This song needs no introduction. So let’s talk about the introduction to this song. “The Middle” opens with a machine-gun volley of sixteenth notes, a fusillade of repetition which, to listeners of a certain age, is as instantly identifiable as the opening riffs of “Layla” or “Smoke on the Water”. By the time Jim Adkins launches into his salutational “Hey!”, you’re automatically transported to the halcyon days of the new millennium, a time of illicit house parties and overcrowded dorm-room bashes filled with cheap beer and Solo cups. Looking back, it isn’t at all strange that “The Middle” became a radio smash—at a taut 2:46, it’s pop perfection, a flurry of hooks propping up a singularly singable chorus—but it is strange that it became the signature song from Jimmy Eat World. The Arizona four-piece has plenty of raucous bangers on their résumé, but the majority of their best work is gloriously emo, focusing on alienation and pain. “The Middle” takes those feelings as its backdrop, seeing as it’s an anthem for the awkward and the downtrodden, but rather than wallowing in misery (and to be clear, such wallowing from Jimmy Eat World has routinely yielded excellent music), it’s joyous and encouraging. “Don’t you worry what their bitter hearts are gonna say,” Adkins sings, and while in a different context that could be perceived as pouty and glowering, here his tone is genuinely sweet and empathetic. Which brings us back to that chorus, an exultant, beer-thrust-in-the-air barrage that’s impossible not to sing along to. More than anything, it explains “The Middle”’s staying power. Sometimes, life just seems so damn hard, even if you’re no longer a misunderstood teenager. Every so often, it’s nice to be reminded that everything, everything will be all right. – Jeremy Beck
84. “Nothing Better” – The Postal Service (2003)
Like Gotye’s and Kimbre’s duet “Someone I Used to Know” a decade later, much of the tension in this song comes from the back and forth dynamic in the song between Ben Gibbard and Jen Wood, with the singers providing different perspectives on a breakup. Unlike the Gotye song, which is self-serious, for me what pops about “Nothing Better” is that it has a self-aware humorous undercurrent. It almost works as an emo-song version of screwball comedy, even as earnestly looks at common reactions to a breakup-in-progress. The humor comes from the male voice being so over the top in its melodrama (“who can crack my ribs and repair this broken heart that your deserting for better company”). He’s even using a broken sports analogy! What goalie sports have quarters? And if they didn’t, why would a third quarter be crucial or the one you cite?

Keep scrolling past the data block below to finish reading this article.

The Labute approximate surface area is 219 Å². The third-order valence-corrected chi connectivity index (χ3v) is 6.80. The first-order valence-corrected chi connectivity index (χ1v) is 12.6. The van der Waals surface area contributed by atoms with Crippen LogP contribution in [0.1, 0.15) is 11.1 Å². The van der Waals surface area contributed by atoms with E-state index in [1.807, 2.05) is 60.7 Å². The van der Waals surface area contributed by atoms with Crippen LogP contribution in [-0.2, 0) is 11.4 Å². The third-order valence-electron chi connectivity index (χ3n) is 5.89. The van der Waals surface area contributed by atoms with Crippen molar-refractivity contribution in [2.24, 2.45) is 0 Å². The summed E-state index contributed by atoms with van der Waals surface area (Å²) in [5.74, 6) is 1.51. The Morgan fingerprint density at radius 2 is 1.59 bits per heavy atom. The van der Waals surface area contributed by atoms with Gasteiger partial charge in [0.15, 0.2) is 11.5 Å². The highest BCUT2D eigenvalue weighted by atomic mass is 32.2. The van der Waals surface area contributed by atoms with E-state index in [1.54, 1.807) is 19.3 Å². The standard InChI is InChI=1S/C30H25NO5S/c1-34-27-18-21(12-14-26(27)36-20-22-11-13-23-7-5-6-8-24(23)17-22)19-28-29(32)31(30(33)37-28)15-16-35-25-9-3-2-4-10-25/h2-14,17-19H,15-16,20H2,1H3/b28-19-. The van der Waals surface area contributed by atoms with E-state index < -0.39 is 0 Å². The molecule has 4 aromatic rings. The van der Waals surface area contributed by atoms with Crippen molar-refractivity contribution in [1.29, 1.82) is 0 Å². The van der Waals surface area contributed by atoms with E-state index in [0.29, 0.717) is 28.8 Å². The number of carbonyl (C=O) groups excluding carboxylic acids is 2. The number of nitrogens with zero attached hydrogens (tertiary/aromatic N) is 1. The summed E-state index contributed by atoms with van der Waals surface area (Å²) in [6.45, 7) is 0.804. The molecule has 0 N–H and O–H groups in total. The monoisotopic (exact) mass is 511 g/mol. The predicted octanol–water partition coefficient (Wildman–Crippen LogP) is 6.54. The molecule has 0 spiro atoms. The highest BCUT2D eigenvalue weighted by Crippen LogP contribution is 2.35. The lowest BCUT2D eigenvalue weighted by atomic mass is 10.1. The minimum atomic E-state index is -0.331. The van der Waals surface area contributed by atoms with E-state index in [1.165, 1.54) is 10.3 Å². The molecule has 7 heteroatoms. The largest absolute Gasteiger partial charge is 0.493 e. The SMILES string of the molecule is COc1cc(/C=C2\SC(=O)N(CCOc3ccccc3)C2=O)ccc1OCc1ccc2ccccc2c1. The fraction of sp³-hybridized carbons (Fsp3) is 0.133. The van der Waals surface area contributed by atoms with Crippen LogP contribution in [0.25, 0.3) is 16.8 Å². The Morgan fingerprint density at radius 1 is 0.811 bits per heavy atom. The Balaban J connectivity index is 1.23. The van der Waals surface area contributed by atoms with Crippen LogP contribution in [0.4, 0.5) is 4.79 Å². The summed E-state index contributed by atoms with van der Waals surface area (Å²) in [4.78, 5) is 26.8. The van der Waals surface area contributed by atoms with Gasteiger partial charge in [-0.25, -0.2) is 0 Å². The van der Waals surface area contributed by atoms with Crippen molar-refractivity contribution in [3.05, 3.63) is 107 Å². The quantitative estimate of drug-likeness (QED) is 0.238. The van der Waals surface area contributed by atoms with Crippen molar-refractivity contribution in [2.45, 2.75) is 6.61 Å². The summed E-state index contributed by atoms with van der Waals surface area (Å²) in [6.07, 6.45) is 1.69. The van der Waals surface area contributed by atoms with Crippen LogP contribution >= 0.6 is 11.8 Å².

Contrasted this with the woman’s clear-eyed reasonableness. She’s prepared a lecture complete with charts and graphs as to why they won’t work! Imagining what’s on these charts is bleak fun. Demetri Martin used to have a bit where he had a chart with one axis being “attractiveness” and the other being how often a partner talked about the intuitiveness of their cat. The more attractive a match you were, the more you got to talk about your cat, but at some point, no relationship was worth hearing that much about a cat’s intuition. I’d like to think the problem here was just that Ben Gibbard talking about his cat’s intuition way too much (he totally seems like a cat guy!), and Jen Wood just shaking her head slowly pointing at the point on the access with a red dot laser pointer (because, cats), noting Gibbard has an undeniable allure but those good qualities just weren’t enough to, you know, convince her that they should grow old together. – Tim
83. “The Seed (2.0)” – The Roots feat. Cody Chesnutt (2002)
This sexy psychedelic soul beauty was NOT was I was expecting to find midway through my first listen of Phrenology. The whole album already felt like something different. I grew up on hip hop, but added a strong indie rock following in my teenage years, and Phrenology sounded like the best production values of both genres. Switching back and forth between Black Thought’s always-quality rhymes and Cody Chesnutt’s crooning made for such a strong track. The song is supposed to be a metaphor about the birth of rock and roll—I’m not sure if that’s actually true or if its semi-autobiographical—but either way it’s an unexpected pleasure on the latter half of a great album. – Randy
82. “In Da Club” – 50 Cent (2003)
“In Da Club” was pretty much inescapable for a little while there, and with good reason: it bangs. It is a perfect melding of Dre’s sparse and powerful beats with 50’s laconic, almost monotone lyrics. The deceptively aggressive tempo and Jaws-esque two note riffs basically take center stage throughout, with 50 not so much rapping on top of the beat as riding alongside it. In re-listening to it again after a decade and a half, it’s difficult not be impressed with the brilliance of that restraint, and I realize now how much 50’s presence is key. Though it is clearly meant for da club and got its fair share of play in da aforementioned club, Dre and 50 craft the perfect vehicle for 50’s mantra, a mantra that doubles as a title for the album (Get Rich or Die Tryin’ for all you young folk out there), and ties together that whole ethos. Was it simple? Absolutely. Was it original? Not really. But nobody made it look or sound easier than 50 on “In Da Club.” He lets Dre have his day, but 50 was the one who cashed in. – George
81. “Rebellion (Lies)” – Arcade Fire (2004)